On the prowl in this locale since 22 June 2008:

Website counter

29 July 2008

MOVIE REVIEW: Brideshead Revisited, Waugh's Panegyric Preached over an Empty Coffin

In 1959 Evelyn Waugh reflected on his 1945 Brideshead Revisited in the preface to the re-issue. There were, he admitted, "many small additions and some substantial cuts" and it had been written during "a bleak period of present privation and threatening disaster--the period of soya beans and Basic English--and in consequence, the book is infused with a kind of gluttony, for food and wine, for the splendours of the recent past, and for rhetorical and ornamental language, which now with a full stomach I find distasteful."

He had written an elegy for both the English country home that he considered, "our chief national artistic achievement" which he believed "were doomed to decay and spoilation like the monasteries in the sixteenth century." It did not seem then, in 1945, that the English aristocracy would survive. Yet by 1959, the "cult of the English country house" had resulted in the opening of these homes to trippers. He imagined Brideshead as one of these now with "treasures rearranged by expert hands and the fabric better maintained than it was by Lord Marchmain."

He ended the preface by saying that "it would be impossible to bring it [the novel] up to date without totally destroying it" and much of the book was a "panegyric preached over an empty coffin."

Panegyric is one of those words you'd expect to find on a college entrance exam; it means a formal public speech that highly praises a person or thing. It is an elaborate eulogy without criticism.

I cannot, however, give high praise to director Julian Jarrold's film, Brideshead Revisited, with screenplay by Jeremy Brock.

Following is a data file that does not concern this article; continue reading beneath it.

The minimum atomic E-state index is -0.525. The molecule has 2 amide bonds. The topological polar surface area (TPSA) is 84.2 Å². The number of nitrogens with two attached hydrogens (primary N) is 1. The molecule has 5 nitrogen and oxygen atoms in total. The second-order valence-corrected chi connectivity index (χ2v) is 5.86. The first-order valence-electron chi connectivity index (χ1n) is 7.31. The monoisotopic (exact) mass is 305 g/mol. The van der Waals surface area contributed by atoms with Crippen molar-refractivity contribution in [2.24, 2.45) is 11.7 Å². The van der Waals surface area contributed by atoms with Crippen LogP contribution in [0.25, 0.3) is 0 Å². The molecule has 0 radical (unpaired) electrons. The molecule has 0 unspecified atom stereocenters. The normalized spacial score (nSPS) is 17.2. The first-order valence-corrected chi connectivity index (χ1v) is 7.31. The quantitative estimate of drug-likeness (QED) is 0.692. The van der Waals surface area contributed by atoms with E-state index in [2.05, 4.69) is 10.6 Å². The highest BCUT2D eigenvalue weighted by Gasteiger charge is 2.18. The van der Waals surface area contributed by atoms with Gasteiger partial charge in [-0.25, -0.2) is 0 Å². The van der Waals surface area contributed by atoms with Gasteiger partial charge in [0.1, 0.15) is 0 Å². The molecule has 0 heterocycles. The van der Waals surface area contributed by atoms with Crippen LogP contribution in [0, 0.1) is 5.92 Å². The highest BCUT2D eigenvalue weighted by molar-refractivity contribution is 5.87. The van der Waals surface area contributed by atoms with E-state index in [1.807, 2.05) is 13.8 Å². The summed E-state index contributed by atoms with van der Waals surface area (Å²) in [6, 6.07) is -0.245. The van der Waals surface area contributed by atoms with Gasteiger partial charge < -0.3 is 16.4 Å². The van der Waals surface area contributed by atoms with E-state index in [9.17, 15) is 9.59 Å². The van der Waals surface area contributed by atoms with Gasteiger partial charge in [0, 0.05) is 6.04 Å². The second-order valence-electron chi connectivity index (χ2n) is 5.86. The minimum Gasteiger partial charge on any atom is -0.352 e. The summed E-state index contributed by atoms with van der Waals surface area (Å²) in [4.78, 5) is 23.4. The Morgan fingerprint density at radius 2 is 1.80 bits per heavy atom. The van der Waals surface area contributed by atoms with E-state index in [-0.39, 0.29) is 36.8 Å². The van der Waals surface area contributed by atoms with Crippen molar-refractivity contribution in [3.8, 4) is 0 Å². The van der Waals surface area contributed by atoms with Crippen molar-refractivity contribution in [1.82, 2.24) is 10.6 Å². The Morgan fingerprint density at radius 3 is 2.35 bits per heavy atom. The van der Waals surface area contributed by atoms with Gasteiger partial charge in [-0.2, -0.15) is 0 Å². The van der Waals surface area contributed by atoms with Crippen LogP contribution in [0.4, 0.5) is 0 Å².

The book's actual title isBrideshead Revisited: The Sacred and Profane Memories of Captain Charles Ryder. From the beginning, the topic is love and the title introduces the concept of the sacred and religious.

In the prologue, Ryder comments, "When I reached 'C' Company lines, which were at the top of the hill, I paused and looked back at the camp, just coming into full view below me through the grey mist of early morning...I reflected now that it had no single happy memory for me. Here love had died between me and the army."

We soon learn that he is 39 and he "began to be old." He has lost something and seems to have no friends or family. Instead he "felt stiff and weary in the evenings and reluctant to go out of camp" and "went to bed immediately after the nine o'clock news."

Taken to an unknown destination, Ryder is surprised to find he is at an old country estate called Brideshead and recalls how he had been brought there 20 years earlier by Sebastian when both were students at Oxford.

Ryder's affection for Sebastian is a forerunner to his love for Sebastian's sister Julia. He meets Julia when he meets their mother, a formidable woman who has held the family together when her husband fled to Italy to live with his mistress. They are both, after all, Catholic. Even the mistress, Cara, is Catholic. But what kind of Catholic doesn't seek an annulment under such circumstances except one who is utterly devoted to keeping up appearances, clinging to religion for salvation and sanity and dignity.

Her devotion reminds one of Katherine of Aragon, who remained faithful to her husband, King Henry VIII. It was Henry VIII desire to divorce Katherine that threatened Catholicism in England and challenged all Catholics in England to decide between faith and loyalty. In the book Brideshead Revisited, catholicism serves as a limitation of the aristocracy. No Catholic can rise to the highest status of all in society, queen consort as Katherine of Aragon had been, or king.